LabKey performs the vast majority of product testing during the development cycle of a new release. The development of every new feature includes buddy testing, creation of automated unit tests, and creation of browser-based integration tests. Our automated servers run large suites of tests against every commit and even larger suites on a nightly and weekly basis to identify new bugs and regressions. We distribute monthly sprint builds to many clients, encouraging them to exercise these builds on their test servers and promptly report problems they find in new and existing functionality. After our final (stabilization) sprint, we push bi-weekly release candidates to our clients and ask them to validate these on their servers using their data. This culminates in LabKey making an official release of a build that has been tested thoroughly by us and many of our clients, typically occurring a couple weeks after the end of the stabilization sprint.
Our clients often find bugs in released builds. In most cases, we fix these problems as part of the next release cycle. We don’t typically fix bugs in released products for several reasons:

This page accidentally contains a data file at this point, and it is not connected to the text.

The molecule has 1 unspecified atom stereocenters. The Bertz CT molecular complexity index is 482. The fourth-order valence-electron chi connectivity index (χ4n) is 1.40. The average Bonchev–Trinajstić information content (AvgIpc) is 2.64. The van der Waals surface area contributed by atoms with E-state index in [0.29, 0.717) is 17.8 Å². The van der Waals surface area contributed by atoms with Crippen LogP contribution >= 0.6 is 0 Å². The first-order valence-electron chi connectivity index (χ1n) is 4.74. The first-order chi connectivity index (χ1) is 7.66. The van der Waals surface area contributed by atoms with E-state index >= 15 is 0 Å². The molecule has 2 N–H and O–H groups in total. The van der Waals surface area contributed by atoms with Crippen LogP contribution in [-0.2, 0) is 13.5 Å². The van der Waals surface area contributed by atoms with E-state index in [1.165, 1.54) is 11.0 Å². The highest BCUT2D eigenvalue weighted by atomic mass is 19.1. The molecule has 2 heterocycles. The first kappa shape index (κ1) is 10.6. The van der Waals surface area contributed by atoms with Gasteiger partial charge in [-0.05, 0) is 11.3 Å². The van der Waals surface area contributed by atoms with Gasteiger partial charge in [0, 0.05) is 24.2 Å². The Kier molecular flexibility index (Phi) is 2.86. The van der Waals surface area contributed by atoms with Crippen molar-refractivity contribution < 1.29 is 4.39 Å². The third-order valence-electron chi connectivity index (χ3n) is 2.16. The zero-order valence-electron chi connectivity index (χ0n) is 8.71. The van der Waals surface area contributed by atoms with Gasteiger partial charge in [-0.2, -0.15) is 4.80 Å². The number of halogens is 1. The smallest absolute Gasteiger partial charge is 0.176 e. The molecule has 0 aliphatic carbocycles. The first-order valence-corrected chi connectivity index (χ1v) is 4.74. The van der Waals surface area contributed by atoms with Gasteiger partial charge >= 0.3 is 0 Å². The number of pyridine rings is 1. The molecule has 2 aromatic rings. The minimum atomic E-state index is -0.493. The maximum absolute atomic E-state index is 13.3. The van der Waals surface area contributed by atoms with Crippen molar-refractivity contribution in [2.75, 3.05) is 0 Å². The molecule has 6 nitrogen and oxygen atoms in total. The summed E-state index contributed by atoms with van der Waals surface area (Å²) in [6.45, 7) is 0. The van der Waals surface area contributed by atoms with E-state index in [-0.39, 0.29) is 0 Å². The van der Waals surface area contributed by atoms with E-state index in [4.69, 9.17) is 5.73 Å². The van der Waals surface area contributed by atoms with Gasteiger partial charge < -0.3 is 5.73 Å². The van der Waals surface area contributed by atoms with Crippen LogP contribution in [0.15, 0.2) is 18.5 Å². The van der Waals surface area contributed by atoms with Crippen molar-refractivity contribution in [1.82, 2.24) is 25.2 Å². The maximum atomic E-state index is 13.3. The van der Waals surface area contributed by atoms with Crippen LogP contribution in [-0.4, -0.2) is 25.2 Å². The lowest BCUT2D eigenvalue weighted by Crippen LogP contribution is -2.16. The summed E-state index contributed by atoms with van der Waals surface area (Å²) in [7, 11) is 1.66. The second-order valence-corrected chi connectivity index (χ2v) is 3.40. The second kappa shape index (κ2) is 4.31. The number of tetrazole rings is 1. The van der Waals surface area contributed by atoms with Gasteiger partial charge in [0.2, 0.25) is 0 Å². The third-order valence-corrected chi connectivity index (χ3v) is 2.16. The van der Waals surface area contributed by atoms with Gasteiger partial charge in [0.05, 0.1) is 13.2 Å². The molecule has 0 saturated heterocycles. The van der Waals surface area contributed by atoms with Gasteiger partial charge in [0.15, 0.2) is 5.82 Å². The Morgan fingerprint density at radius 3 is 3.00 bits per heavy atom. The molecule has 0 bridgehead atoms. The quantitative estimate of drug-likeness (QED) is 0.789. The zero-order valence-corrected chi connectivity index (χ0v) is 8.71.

We evaluate every hotfix candidate using the following factors and questions:
Evaluating a hotfix candidate is a subjective risk vs. reward trade-off. In most cases, our clients and we find the reward is simply not worth the risk and cost. But, as hinted in #7 above, the length of time since the last release does affect the evaluation. A critical issue discovered shortly after release needs to be evaluated seriously, but an issue that isn’t reported until three months into a release is almost certainly not a high priority (we release new versions every four months). Combining this temporal element with the other factors leads to some general guidelines that we use to quickly assess whether an issue is a hotfix candidate.
|Not a hotfix candidate|
|One month after release||Two months after release||Always (until next release)|
|Significant data loss issue|
|Blocking issue in old functionality (regression)|
|Blocking issue in new functionality|
|Issue present in previous release||These are not hotfix candidates|
|New feature or improvement request|
|Issue with reasonable workaround|
|Issue with limited impact|
The above guidelines are not hard and fast rules. The risks or costs of a fix may preclude an otherwise worthy hotfix. On the other hand, we'll occasionally take a simple, low risk fix that doesn’t meet these criteria.
We encourage all clients to test new functionality promptly (as the sprint builds are made available) and perform regular regression testing of important existing functionality. Reporting all issues before public release is the best way to avoid hotfixes entirely.